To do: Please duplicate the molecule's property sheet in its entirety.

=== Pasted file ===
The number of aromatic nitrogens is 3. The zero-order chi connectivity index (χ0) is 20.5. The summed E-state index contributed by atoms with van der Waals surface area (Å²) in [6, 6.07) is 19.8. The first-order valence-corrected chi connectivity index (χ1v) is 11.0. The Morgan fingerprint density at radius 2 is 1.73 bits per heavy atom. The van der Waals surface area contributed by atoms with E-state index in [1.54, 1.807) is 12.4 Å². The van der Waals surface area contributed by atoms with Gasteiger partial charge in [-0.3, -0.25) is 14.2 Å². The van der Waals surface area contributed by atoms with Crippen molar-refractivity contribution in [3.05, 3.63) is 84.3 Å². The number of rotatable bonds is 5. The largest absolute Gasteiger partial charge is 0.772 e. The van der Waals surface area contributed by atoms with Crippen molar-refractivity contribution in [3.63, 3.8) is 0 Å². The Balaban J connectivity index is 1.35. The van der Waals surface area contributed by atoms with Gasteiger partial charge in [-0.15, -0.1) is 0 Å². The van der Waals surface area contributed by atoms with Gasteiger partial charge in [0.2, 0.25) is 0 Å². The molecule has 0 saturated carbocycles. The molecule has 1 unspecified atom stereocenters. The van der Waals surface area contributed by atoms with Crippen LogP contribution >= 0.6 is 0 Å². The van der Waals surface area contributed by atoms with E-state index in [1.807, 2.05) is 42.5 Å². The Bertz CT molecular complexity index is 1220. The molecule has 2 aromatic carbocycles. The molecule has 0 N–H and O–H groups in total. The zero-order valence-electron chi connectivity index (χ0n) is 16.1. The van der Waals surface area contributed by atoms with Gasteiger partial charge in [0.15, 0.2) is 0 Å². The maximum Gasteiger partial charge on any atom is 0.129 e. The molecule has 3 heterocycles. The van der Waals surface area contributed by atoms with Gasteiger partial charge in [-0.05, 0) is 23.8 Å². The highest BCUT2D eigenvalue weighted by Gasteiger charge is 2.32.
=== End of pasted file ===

The number of aromatic nitrogens is 3. The zero-order chi connectivity index (χ0) is 20.5. The summed E-state index contributed by atoms with van der Waals surface area (Å²) in [6, 6.07) is 19.8. The first-order valence-corrected chi connectivity index (χ1v) is 11.0. The Morgan fingerprint density at radius 2 is 1.73 bits per heavy atom. The van der Waals surface area contributed by atoms with E-state index in [1.54, 1.807) is 12.4 Å². The van der Waals surface area contributed by atoms with Gasteiger partial charge in [-0.3, -0.25) is 14.2 Å². The van der Waals surface area contributed by atoms with Crippen molar-refractivity contribution in [3.05, 3.63) is 84.3 Å². The number of rotatable bonds is 5. The largest absolute Gasteiger partial charge is 0.772 e. The van der Waals surface area contributed by atoms with Crippen molar-refractivity contribution in [3.63, 3.8) is 0 Å². The Balaban J connectivity index is 1.35. The van der Waals surface area contributed by atoms with Gasteiger partial charge in [-0.15, -0.1) is 0 Å². The van der Waals surface area contributed by atoms with Gasteiger partial charge in [0.2, 0.25) is 0 Å². The molecule has 0 saturated carbocycles. The molecule has 1 unspecified atom stereocenters. The van der Waals surface area contributed by atoms with Crippen LogP contribution >= 0.6 is 0 Å². The van der Waals surface area contributed by atoms with E-state index in [1.807, 2.05) is 42.5 Å². The Bertz CT molecular complexity index is 1220. The molecule has 2 aromatic carbocycles. The molecule has 0 N–H and O–H groups in total. The zero-order valence-electron chi connectivity index (χ0n) is 16.1. The van der Waals surface area contributed by atoms with Gasteiger partial charge in [0.15, 0.2) is 0 Å². The maximum Gasteiger partial charge on any atom is 0.129 e. The molecule has 3 heterocycles. The van der Waals surface area contributed by atoms with Gasteiger partial charge in [-0.05, 0) is 23.8 Å². The highest BCUT2D eigenvalue weighted by Gasteiger charge is 2.32.